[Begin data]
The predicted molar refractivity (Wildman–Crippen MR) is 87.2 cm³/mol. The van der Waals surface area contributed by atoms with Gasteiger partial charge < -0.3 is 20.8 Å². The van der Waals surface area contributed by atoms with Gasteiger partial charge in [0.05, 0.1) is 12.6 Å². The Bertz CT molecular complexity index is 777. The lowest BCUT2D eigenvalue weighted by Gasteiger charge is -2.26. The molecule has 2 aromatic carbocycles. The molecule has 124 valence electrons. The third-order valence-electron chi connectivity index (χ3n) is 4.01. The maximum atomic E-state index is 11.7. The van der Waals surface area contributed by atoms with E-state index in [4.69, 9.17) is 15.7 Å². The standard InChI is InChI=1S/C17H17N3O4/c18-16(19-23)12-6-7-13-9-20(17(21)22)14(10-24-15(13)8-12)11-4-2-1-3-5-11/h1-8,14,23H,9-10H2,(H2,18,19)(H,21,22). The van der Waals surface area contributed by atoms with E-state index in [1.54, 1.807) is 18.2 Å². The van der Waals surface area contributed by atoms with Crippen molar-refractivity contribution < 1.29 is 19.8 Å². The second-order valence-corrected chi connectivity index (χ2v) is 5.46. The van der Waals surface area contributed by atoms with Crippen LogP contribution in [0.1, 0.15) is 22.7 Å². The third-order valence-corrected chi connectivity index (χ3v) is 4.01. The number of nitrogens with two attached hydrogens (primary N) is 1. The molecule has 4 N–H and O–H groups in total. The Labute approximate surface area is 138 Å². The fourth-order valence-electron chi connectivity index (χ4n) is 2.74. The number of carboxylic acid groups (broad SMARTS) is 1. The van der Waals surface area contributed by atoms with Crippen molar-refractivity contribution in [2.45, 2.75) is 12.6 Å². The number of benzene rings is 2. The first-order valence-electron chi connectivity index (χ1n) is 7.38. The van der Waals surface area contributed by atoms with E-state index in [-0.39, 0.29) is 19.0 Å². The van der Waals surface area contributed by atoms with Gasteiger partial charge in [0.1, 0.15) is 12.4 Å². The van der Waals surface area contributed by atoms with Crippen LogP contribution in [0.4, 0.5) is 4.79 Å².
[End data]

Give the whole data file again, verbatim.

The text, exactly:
The predicted molar refractivity (Wildman–Crippen MR) is 87.2 cm³/mol. The van der Waals surface area contributed by atoms with Gasteiger partial charge < -0.3 is 20.8 Å². The van der Waals surface area contributed by atoms with Gasteiger partial charge in [0.05, 0.1) is 12.6 Å². The Bertz CT molecular complexity index is 777. The lowest BCUT2D eigenvalue weighted by Gasteiger charge is -2.26. The molecule has 2 aromatic carbocycles. The molecule has 124 valence electrons. The third-order valence-electron chi connectivity index (χ3n) is 4.01. The maximum atomic E-state index is 11.7. The van der Waals surface area contributed by atoms with E-state index in [4.69, 9.17) is 15.7 Å². The standard InChI is InChI=1S/C17H17N3O4/c18-16(19-23)12-6-7-13-9-20(17(21)22)14(10-24-15(13)8-12)11-4-2-1-3-5-11/h1-8,14,23H,9-10H2,(H2,18,19)(H,21,22). The van der Waals surface area contributed by atoms with E-state index in [1.54, 1.807) is 18.2 Å². The van der Waals surface area contributed by atoms with Crippen molar-refractivity contribution < 1.29 is 19.8 Å². The second-order valence-corrected chi connectivity index (χ2v) is 5.46. The van der Waals surface area contributed by atoms with Crippen LogP contribution in [0.1, 0.15) is 22.7 Å². The third-order valence-corrected chi connectivity index (χ3v) is 4.01. The number of nitrogens with two attached hydrogens (primary N) is 1. The molecule has 4 N–H and O–H groups in total. The Labute approximate surface area is 138 Å². The fourth-order valence-electron chi connectivity index (χ4n) is 2.74. The number of carboxylic acid groups (broad SMARTS) is 1. The van der Waals surface area contributed by atoms with Crippen molar-refractivity contribution in [2.45, 2.75) is 12.6 Å². The number of benzene rings is 2. The first-order valence-electron chi connectivity index (χ1n) is 7.38. The van der Waals surface area contributed by atoms with E-state index in [-0.39, 0.29) is 19.0 Å². The van der Waals surface area contributed by atoms with Gasteiger partial charge in [0.1, 0.15) is 12.4 Å². The van der Waals surface area contributed by atoms with Crippen LogP contribution in [0.4, 0.5) is 4.79 Å².